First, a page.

The countries in the Gulf Cooperation Council (GCC) have been relying for decades on desalination plants to meet growing water demands and address the vital threat that global warming poses.
Water scarcity and a lack of access to clean water are becoming increasingly common for millions of people worldwide due to rising surface temperatures and changing climate patterns. In the Middle East, one of the driest regions on earth, nations are pushing for significant investment in technologies and strategies to address these challenges. The most common is desalination, a process to extract salt from seawater and obtain water for human use, agriculture and industry. The countries in the Gulf Cooperation Council (GCC) have been relying for decades on desalination plants to meet growing water demands and address the vital threat that global warming poses. Nevertheless, although new desalination plants continue to be built in the region and investments in better and more sustainable models are underway, there are still fundamental issues to consider for the long-term viability of this model.
GCC water overview
The Gulf countries have the lowest annual rainfall and the highest evaporation rates globally. The most prominent Gulf nation, Saudi Arabia, is the largest country in the world without rivers or surface water. Among its neighbours, Saudi Arabia has the lowest annual rainfall (below 150 millimetres) and one of the highest evaporation rates in the world (over 95% of surface fresh water availability).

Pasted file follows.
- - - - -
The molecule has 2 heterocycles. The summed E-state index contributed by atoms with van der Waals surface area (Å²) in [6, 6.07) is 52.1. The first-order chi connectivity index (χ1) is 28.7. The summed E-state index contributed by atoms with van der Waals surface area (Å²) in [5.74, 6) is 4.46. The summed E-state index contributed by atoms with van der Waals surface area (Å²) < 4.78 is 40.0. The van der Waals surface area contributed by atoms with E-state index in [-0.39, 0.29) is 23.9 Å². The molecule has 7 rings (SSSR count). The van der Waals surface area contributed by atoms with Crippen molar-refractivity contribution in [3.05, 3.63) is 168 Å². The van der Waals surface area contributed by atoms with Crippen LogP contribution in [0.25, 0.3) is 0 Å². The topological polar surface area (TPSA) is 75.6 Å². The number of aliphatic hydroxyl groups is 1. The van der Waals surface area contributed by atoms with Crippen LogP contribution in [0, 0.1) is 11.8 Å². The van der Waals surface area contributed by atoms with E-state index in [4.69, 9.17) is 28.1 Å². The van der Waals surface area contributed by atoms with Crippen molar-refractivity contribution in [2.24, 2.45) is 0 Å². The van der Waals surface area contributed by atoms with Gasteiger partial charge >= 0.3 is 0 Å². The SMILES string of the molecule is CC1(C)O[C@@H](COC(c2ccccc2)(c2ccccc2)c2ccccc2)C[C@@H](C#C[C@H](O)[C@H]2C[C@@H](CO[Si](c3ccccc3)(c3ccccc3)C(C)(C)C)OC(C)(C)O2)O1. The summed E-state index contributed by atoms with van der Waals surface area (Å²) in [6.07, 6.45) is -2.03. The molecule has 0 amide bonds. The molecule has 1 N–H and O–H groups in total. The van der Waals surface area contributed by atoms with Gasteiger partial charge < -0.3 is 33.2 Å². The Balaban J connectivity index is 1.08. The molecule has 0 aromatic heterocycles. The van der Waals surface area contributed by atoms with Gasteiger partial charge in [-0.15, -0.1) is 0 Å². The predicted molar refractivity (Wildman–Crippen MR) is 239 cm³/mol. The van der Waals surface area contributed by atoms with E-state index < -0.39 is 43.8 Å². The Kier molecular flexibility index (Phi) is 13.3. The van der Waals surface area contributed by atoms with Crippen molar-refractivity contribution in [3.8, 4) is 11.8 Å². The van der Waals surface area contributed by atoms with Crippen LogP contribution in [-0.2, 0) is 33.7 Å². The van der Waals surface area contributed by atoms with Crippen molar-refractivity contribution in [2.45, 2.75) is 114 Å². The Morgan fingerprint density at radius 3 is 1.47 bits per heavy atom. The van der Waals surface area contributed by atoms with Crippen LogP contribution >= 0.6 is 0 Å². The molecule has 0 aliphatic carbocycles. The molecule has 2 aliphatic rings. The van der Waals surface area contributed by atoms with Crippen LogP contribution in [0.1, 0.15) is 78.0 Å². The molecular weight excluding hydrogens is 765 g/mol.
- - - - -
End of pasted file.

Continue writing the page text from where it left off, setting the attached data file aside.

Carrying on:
At the same time, water consumption in the GCC is among the highest worldwide, with daily per capita water consumption of 100 litres in Oman, 265 litres in Saudi Arabia, 300 litres in the United Arab Emirates, 330 litres in Kuwait, 440 litres in Bahrain and 470 in Qatar. By comparison, Germany’s daily consumption per capita is 115 litres.
In the coming years, a steady population increase and fast socio-economic growth will only boost the demand for clean water while water resources continue to decline. According to a report by Orient Planet Group (OPG), future average consumption in the GCC will reach 33 million cubic metres (MCM) in 2050, while the projected future storage stands only at 25 MCM. The OPG report also stressed that in the next 30 years, the GCC countries will need 77% more water to meet the increasing demand from their residents. According to recent studies, the GCC’s population is predicted to reach 57 million by 2025 and almost 71 million by 2050.